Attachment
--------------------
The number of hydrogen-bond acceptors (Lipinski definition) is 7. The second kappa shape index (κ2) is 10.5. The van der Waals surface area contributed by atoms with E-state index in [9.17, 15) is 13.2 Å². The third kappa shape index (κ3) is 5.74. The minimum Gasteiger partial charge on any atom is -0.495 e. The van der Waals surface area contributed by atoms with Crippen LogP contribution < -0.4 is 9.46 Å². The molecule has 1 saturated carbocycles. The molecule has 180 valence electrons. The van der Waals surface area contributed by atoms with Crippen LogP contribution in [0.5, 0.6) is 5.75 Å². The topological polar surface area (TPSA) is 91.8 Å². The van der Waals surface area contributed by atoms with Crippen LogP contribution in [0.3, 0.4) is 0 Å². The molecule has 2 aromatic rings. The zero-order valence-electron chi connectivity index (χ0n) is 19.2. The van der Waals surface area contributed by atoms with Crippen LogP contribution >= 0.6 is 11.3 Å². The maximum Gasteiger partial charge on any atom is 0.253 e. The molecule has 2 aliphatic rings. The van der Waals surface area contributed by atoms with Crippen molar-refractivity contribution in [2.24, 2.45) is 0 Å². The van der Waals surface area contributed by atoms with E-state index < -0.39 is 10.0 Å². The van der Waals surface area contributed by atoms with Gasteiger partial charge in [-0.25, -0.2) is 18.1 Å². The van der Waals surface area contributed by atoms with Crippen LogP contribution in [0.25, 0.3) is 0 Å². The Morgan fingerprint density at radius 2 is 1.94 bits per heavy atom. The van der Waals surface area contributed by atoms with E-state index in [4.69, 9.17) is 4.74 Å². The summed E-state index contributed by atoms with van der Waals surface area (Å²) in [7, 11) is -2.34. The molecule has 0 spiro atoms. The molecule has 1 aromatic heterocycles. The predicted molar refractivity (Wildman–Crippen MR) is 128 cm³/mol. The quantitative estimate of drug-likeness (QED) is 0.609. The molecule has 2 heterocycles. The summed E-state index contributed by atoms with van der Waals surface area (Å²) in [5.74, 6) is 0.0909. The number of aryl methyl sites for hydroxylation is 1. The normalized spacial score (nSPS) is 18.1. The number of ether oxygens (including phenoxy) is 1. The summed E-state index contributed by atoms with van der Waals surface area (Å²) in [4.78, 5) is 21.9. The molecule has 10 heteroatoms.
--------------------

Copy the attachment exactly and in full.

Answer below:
The number of hydrogen-bond acceptors (Lipinski definition) is 7. The second kappa shape index (κ2) is 10.5. The van der Waals surface area contributed by atoms with E-state index in [9.17, 15) is 13.2 Å². The third kappa shape index (κ3) is 5.74. The minimum Gasteiger partial charge on any atom is -0.495 e. The van der Waals surface area contributed by atoms with Crippen LogP contribution < -0.4 is 9.46 Å². The molecule has 1 saturated carbocycles. The molecule has 180 valence electrons. The van der Waals surface area contributed by atoms with Crippen LogP contribution in [0.5, 0.6) is 5.75 Å². The topological polar surface area (TPSA) is 91.8 Å². The van der Waals surface area contributed by atoms with Crippen LogP contribution in [0.3, 0.4) is 0 Å². The molecule has 2 aromatic rings. The zero-order valence-electron chi connectivity index (χ0n) is 19.2. The van der Waals surface area contributed by atoms with Crippen LogP contribution >= 0.6 is 11.3 Å². The maximum Gasteiger partial charge on any atom is 0.253 e. The molecule has 2 aliphatic rings. The van der Waals surface area contributed by atoms with Crippen molar-refractivity contribution in [2.24, 2.45) is 0 Å². The van der Waals surface area contributed by atoms with E-state index < -0.39 is 10.0 Å². The van der Waals surface area contributed by atoms with Gasteiger partial charge in [-0.25, -0.2) is 18.1 Å². The van der Waals surface area contributed by atoms with Crippen LogP contribution in [0.25, 0.3) is 0 Å². The Morgan fingerprint density at radius 2 is 1.94 bits per heavy atom. The van der Waals surface area contributed by atoms with E-state index in [4.69, 9.17) is 4.74 Å². The summed E-state index contributed by atoms with van der Waals surface area (Å²) in [7, 11) is -2.34. The molecule has 0 spiro atoms. The molecule has 1 aromatic heterocycles. The predicted molar refractivity (Wildman–Crippen MR) is 128 cm³/mol. The quantitative estimate of drug-likeness (QED) is 0.609. The molecule has 2 heterocycles. The summed E-state index contributed by atoms with van der Waals surface area (Å²) in [5.74, 6) is 0.0909. The number of aryl methyl sites for hydroxylation is 1. The normalized spacial score (nSPS) is 18.1. The number of ether oxygens (including phenoxy) is 1. The summed E-state index contributed by atoms with van der Waals surface area (Å²) in [4.78, 5) is 21.9. The molecule has 10 heteroatoms.